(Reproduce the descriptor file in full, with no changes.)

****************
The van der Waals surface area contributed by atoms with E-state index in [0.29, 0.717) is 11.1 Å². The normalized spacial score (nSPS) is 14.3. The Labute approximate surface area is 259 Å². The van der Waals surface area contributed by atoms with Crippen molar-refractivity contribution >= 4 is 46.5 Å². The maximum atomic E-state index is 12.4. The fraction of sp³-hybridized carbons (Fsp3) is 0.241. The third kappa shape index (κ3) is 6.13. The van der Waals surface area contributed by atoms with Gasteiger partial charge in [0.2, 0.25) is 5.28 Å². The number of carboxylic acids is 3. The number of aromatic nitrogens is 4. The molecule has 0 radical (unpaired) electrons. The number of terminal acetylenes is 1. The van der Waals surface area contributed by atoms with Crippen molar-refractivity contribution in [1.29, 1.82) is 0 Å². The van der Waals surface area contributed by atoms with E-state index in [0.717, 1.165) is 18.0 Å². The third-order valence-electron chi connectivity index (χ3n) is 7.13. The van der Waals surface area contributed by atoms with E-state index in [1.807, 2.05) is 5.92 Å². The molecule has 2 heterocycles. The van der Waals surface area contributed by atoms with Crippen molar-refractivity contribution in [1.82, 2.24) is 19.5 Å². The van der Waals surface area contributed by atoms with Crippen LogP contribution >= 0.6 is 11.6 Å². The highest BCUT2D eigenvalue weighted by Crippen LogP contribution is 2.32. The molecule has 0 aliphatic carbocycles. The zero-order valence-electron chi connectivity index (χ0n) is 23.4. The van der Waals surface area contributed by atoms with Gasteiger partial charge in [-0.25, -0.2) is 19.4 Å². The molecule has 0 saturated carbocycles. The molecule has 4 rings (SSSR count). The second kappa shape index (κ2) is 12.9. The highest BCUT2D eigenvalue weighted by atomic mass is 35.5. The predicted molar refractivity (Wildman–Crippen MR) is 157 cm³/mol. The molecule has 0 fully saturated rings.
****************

The van der Waals surface area contributed by atoms with E-state index in [0.29, 0.717) is 11.1 Å². The normalized spacial score (nSPS) is 14.3. The Labute approximate surface area is 259 Å². The van der Waals surface area contributed by atoms with Crippen molar-refractivity contribution >= 4 is 46.5 Å². The maximum atomic E-state index is 12.4. The fraction of sp³-hybridized carbons (Fsp3) is 0.241. The third kappa shape index (κ3) is 6.13. The van der Waals surface area contributed by atoms with Gasteiger partial charge in [0.2, 0.25) is 5.28 Å². The number of carboxylic acids is 3. The number of aromatic nitrogens is 4. The molecule has 0 radical (unpaired) electrons. The number of terminal acetylenes is 1. The van der Waals surface area contributed by atoms with Crippen molar-refractivity contribution in [1.29, 1.82) is 0 Å². The van der Waals surface area contributed by atoms with E-state index in [0.717, 1.165) is 18.0 Å². The third-order valence-electron chi connectivity index (χ3n) is 7.13. The van der Waals surface area contributed by atoms with E-state index in [1.807, 2.05) is 5.92 Å². The molecule has 2 heterocycles. The van der Waals surface area contributed by atoms with Crippen molar-refractivity contribution in [1.82, 2.24) is 19.5 Å². The van der Waals surface area contributed by atoms with Crippen LogP contribution >= 0.6 is 11.6 Å². The highest BCUT2D eigenvalue weighted by Crippen LogP contribution is 2.32. The molecule has 0 aliphatic carbocycles. The zero-order valence-electron chi connectivity index (χ0n) is 23.4. The van der Waals surface area contributed by atoms with Gasteiger partial charge in [-0.25, -0.2) is 19.4 Å². The molecule has 0 saturated carbocycles. The molecule has 4 rings (SSSR count). The second kappa shape index (κ2) is 12.9. The highest BCUT2D eigenvalue weighted by atomic mass is 35.5. The predicted molar refractivity (Wildman–Crippen MR) is 157 cm³/mol. The molecule has 0 fully saturated rings.